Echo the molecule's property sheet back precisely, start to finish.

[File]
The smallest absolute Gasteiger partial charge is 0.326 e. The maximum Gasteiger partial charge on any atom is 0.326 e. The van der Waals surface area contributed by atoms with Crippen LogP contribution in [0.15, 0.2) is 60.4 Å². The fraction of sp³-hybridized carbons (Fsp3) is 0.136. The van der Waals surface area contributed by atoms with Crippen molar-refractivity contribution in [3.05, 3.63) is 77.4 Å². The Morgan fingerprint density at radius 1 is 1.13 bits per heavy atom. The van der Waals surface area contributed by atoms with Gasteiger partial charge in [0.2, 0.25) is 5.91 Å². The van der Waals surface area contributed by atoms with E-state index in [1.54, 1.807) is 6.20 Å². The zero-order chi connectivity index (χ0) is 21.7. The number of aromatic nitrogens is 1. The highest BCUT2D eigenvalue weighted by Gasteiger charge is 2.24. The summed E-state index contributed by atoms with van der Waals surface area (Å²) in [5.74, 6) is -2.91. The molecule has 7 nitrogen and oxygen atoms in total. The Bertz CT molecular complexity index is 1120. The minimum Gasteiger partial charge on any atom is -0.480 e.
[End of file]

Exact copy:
The smallest absolute Gasteiger partial charge is 0.326 e. The maximum Gasteiger partial charge on any atom is 0.326 e. The van der Waals surface area contributed by atoms with Crippen LogP contribution in [0.15, 0.2) is 60.4 Å². The fraction of sp³-hybridized carbons (Fsp3) is 0.136. The van der Waals surface area contributed by atoms with Crippen molar-refractivity contribution in [3.05, 3.63) is 77.4 Å². The Morgan fingerprint density at radius 1 is 1.13 bits per heavy atom. The van der Waals surface area contributed by atoms with Gasteiger partial charge in [0.2, 0.25) is 5.91 Å². The van der Waals surface area contributed by atoms with E-state index in [1.54, 1.807) is 6.20 Å². The zero-order chi connectivity index (χ0) is 21.7. The number of aromatic nitrogens is 1. The highest BCUT2D eigenvalue weighted by Gasteiger charge is 2.24. The summed E-state index contributed by atoms with van der Waals surface area (Å²) in [5.74, 6) is -2.91. The molecule has 7 nitrogen and oxygen atoms in total. The Bertz CT molecular complexity index is 1120. The minimum Gasteiger partial charge on any atom is -0.480 e.